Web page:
The year for which the benefits you choose during open enrollment remain in effect. If you’re a new employee, your benefits remain in effect for the remainder of the plan year in which you enroll, and you enroll for the next plan year during the next open enrollment.
Allow you to “self-refer” to any provider in- or out-of-network; however, you receive greater discounts when you use in-network providers.
Contributions for benefits deducted from your paycheck before Social Security, Medicare, federal, state, and local income taxes have been assessed.
The amount a member or group pays on a periodic basis for coverage as defined in the member’s health insurance certificate or contract.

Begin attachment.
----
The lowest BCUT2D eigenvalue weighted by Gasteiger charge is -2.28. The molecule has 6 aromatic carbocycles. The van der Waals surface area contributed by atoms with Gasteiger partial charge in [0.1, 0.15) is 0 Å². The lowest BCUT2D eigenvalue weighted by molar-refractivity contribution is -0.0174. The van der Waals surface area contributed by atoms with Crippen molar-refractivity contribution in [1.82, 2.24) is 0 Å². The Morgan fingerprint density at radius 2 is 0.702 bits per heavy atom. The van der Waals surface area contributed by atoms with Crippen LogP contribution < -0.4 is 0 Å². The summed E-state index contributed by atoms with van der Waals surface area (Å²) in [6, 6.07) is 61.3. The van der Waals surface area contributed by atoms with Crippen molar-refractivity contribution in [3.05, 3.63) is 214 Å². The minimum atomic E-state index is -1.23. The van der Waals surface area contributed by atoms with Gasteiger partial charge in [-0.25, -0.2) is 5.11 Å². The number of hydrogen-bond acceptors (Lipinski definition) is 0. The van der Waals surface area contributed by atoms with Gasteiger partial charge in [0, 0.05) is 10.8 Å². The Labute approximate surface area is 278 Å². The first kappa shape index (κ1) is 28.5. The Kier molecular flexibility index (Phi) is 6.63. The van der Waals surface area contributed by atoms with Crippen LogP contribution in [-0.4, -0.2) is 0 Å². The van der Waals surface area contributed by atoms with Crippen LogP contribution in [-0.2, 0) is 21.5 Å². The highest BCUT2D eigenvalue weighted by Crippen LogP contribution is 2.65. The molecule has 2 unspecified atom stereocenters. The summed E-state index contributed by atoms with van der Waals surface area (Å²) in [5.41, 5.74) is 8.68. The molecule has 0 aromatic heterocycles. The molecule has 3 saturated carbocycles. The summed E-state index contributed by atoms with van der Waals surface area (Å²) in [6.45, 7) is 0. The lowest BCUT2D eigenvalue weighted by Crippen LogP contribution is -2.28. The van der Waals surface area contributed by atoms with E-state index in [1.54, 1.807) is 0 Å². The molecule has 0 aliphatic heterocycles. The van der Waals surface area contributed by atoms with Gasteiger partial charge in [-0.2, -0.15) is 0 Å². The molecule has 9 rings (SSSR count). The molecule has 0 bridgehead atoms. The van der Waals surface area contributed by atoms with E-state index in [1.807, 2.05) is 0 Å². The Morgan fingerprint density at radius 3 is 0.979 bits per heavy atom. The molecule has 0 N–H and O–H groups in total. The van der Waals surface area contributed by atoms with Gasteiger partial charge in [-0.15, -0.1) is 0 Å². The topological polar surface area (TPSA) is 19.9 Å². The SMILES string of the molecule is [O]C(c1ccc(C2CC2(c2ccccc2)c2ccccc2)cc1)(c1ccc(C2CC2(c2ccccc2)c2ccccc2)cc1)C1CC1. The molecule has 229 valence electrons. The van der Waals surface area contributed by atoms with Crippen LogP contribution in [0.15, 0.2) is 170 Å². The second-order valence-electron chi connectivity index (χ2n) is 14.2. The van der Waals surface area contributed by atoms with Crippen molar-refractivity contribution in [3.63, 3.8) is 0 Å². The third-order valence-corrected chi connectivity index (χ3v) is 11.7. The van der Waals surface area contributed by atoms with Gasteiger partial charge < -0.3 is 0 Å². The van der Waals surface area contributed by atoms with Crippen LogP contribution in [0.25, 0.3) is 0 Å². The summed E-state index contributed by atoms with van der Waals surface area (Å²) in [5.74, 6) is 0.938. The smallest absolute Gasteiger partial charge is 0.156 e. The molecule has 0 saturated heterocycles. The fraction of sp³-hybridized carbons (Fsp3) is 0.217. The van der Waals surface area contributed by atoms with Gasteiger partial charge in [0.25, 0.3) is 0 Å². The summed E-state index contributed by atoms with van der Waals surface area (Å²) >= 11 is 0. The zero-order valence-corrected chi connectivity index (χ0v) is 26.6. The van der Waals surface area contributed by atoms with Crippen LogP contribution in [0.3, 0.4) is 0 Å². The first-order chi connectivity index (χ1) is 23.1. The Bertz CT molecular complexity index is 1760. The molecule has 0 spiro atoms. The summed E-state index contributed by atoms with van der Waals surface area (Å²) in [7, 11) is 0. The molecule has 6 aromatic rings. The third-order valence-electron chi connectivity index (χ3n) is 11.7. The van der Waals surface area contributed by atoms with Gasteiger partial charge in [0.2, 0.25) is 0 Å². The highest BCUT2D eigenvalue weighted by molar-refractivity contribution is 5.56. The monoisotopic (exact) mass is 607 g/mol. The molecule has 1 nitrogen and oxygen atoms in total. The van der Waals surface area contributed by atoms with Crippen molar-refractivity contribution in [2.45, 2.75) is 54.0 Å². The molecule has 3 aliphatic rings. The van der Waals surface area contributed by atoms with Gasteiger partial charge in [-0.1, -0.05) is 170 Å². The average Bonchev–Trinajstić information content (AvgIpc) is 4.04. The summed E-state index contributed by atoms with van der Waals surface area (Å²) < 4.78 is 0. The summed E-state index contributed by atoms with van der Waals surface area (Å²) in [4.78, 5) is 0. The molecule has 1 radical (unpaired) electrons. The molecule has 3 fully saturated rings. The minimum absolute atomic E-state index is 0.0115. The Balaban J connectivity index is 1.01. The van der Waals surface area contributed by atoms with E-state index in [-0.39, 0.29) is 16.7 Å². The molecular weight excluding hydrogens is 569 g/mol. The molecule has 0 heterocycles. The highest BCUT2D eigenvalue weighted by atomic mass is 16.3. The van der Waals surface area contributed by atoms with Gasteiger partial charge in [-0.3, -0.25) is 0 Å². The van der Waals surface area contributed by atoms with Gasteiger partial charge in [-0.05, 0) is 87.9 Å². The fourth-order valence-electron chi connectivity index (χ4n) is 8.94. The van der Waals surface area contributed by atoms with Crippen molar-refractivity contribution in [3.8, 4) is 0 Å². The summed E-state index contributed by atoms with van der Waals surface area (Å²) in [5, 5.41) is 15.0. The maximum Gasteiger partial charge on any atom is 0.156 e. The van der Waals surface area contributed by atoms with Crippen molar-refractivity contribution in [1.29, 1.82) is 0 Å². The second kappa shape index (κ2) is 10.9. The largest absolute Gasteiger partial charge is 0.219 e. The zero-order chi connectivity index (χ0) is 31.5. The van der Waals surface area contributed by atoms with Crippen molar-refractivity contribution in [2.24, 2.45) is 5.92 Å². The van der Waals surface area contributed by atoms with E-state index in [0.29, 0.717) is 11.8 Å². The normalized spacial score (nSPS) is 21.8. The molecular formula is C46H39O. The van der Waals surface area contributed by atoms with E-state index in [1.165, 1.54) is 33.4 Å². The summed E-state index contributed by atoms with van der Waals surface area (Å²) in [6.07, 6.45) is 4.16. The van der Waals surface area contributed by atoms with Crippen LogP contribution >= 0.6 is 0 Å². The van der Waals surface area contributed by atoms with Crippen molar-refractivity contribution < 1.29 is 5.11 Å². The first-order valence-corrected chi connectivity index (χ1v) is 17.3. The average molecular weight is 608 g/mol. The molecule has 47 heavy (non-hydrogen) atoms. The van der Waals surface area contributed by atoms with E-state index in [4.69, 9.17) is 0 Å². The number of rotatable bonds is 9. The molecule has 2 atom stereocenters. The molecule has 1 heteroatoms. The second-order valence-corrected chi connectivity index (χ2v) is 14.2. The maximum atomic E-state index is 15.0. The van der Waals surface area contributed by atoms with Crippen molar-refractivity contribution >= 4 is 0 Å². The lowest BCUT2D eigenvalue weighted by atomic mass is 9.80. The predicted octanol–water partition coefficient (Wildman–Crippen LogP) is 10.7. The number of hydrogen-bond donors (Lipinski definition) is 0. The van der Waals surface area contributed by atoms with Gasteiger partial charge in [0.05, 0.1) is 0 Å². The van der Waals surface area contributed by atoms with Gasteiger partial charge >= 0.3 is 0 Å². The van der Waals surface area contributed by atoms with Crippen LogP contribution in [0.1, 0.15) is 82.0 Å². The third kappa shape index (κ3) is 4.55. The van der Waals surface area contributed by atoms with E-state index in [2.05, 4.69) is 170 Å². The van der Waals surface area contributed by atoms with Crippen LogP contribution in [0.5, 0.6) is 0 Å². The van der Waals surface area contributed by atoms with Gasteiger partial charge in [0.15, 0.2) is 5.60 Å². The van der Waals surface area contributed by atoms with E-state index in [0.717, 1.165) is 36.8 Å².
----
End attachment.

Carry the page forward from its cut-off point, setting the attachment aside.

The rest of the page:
Routine healthcare services can minimize the risk of certain illnesses or chronic conditions. Examples of preventive care services include but are not limited to physical exams, mammograms, flu vaccines, prostate tests and smoking cessation.
A QLE allows you to make changes to your benefits during the year ONLY if you have a qualified event resulting in a “change in family status.”
The amount of money a health plan determines is the normal or acceptable range of charges for a specific health-related service or medical procedure. If your healthcare provider submits higher charges than what the health plan considers normal or acceptable, you may have to pay the difference.

A modified individual retirement account in which a person can set aside after-tax income up to a specified amount each year.